I think the following infomation is accurate. Note: there have been several "Geneva" conventions. The US is a signatory, though with some exceptions as noted below.
The Geneva Conventions significantly predate the United Nations, which is why you often hear "the Geneva Convention" referred to in movies depicting World War II. The Red Cross (http://www.redcross.org/museum/pre1900a.html) tells the story of the original Treaty of Geneva (1864):After witnessing the suffering of the wounded following the Battle of Solferino, Henry Dunant (1828-1910), a Swiss businessman, initiated relief efforts that led to the founding of the International Red Cross and Red Crescent Movement.
Treaty of Geneva (1864)
Inspired by Henry Dunant's pamphlet A Memory of Solferino, and the resulting international feeling against the negligence that prevailed in the care of the war wounded, the First Geneva Convention convened in 1864 with 24 delegates representing 16 governments. The resulting Treaty of Geneva was signed by all but four delegates. Representatives of Great Britain, Saxony, Sweden, and the United States did not sign the treaty at that time.The United States signed the original Treaty of Geneva in 1882. You can find a more detailed history here (http://www.spartacus.schoolnet.co.uk/EUgeneva.htm).
The Treaty of Geneva has undergone three subsequent incarnations:The first convention was initiated by J.-H. Dunant; it established that medical facilities were not to be war targets, that hospitals should treat all wounded impartially, that civilians aiding the wounded should be protected, and that the Red Cross symbol should serve to identify those covered by the agreement. The second convention  amended and extended the first. The third  stated that prisoners of war should be treated humanely and that prison camps should be open to inspection by neutral countries. The 1949 conventions made further provisions for civilians falling into a belligerent's hands. Two 1977 amendments extended protection to guerrilla combatants; the U.S. did not sign them. Public opinion and disapprobation are the only sanctions that can be applied to violators.From The Britannica Concise (http://education.yahoo.com/search/be?lb=t&p=url%3Ag/geneva_conventions).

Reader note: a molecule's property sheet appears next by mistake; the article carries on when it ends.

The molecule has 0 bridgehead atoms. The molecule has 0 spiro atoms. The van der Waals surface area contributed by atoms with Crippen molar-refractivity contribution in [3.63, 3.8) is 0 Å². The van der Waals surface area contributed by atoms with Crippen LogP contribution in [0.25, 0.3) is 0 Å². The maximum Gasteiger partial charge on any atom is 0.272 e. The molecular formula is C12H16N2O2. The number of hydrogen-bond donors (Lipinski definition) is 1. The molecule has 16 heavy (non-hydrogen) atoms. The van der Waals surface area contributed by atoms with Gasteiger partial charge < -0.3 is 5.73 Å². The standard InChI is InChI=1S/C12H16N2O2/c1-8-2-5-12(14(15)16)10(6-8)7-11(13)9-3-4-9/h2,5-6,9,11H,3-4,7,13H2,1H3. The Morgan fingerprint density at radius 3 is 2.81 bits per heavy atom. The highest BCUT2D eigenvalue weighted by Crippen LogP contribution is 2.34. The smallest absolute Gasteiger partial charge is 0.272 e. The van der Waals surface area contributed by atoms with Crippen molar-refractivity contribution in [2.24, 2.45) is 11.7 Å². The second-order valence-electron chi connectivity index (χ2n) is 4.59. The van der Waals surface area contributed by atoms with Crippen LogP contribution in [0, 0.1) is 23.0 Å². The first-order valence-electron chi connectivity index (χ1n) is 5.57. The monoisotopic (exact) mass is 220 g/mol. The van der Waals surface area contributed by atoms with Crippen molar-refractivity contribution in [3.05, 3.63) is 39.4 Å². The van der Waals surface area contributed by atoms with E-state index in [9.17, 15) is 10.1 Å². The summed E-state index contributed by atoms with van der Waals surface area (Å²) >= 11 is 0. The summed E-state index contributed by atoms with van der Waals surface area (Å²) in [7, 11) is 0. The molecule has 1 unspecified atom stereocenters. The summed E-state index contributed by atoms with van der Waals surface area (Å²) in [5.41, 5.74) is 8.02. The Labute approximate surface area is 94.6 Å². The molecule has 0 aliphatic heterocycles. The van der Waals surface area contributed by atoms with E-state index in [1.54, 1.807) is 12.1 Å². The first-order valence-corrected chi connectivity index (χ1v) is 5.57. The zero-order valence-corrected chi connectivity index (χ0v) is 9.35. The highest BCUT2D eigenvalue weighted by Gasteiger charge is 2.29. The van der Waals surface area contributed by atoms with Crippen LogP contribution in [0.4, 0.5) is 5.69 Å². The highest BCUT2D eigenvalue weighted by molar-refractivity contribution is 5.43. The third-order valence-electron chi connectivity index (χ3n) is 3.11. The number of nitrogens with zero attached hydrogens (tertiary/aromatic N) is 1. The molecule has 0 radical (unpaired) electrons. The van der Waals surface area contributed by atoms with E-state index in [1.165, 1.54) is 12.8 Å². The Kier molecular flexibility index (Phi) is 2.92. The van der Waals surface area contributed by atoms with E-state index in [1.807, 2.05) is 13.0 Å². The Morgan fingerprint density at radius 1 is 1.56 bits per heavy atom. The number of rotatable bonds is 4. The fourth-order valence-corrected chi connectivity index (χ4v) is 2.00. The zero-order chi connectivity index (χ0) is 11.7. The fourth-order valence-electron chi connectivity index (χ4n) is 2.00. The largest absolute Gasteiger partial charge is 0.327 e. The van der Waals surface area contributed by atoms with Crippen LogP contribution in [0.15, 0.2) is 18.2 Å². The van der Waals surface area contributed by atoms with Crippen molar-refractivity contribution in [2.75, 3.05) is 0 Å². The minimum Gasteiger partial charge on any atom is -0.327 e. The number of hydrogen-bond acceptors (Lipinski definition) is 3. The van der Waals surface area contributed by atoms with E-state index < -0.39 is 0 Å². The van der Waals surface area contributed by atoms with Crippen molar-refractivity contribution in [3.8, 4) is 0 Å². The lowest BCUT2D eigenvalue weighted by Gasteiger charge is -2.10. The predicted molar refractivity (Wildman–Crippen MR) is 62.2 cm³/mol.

The Geneva Conventions in their modern form consist of not one but four conventions, adopted in 1949, plus the two protocols adopted in 1977: Convention (I) for the Amelioration of the Condition of the Wounded and Sick in Armed Forces in the Field. Geneva, 12 August 1949.
Convention (II) for the Amelioration of the Condition of Wounded, Sick and Shipwrecked Members of Armed Forces at Sea. Geneva, 12 August 1949.
Convention (III) relative to the Treatment of Prisoners of War. Geneva, 12 August 1949.
Convention (IV) relative to the Protection of Civilian Persons in Time of War. Geneva, 12 August 1949.
Protocol Additional to the Geneva Conventions of 12 August 1949, and relating to the Protection of Victims of International Armed Conflicts (Protocol I), 8 June 1977.
Protocol Additional to the Geneva Conventions of 12 August 1949, and relating to the Protection of Victims of Non-International Armed Conflicts (Protocol II), 8 June 1977.AFAIK, the United Nations did not play a formal institutional role in the Diplomatic Conference that proposed the 1949 conventions, and the United Nations does not play a formal institutional role in administering or enforcing them (other than the UN Secretariat registering the conventions and receiving information about ratifications, accessions, and denunciations--a general function for which the UN Charter (http://www.un.org/aboutun/charter/) (art. 102) provides). The formal administration of the conventions occurs through the Depositary of the Geneva Conventions and Protocols at the Swiss Federal Department of Foreign Affairs. But the impetus for the 1949 conventions came from the same internationalist sentiment that followed World War II and resulted in the United Nations being established, almost every United Nations member has ratified the conventions, and many sources--such as the BBC (http://news.bbc.co.uk/cbbcnews/hi/teachers/citizenship_11_14/subject_areas/united_nations/newsid_1773000/1773723.stm) and even the United Nations (http://www.hrweb.org/legal/undocs.html) itself--refer to the conventions as United Nations agreements. The "UN's ambivalent relation to the Geneva Conventions" is discussed by Roy Gutman in his article "United Nations and the Geneva Conventions" (http://www.crimesofwar.org/thebook/un-geneva.html).
Probably the best primary source for information about the conventions is the International Committee of the Red Cross (http://www.icrc.org/Web/Eng/siteeng0.nsf/iwpList74/77EA1BDEE20B4CCDC1256B6600595596).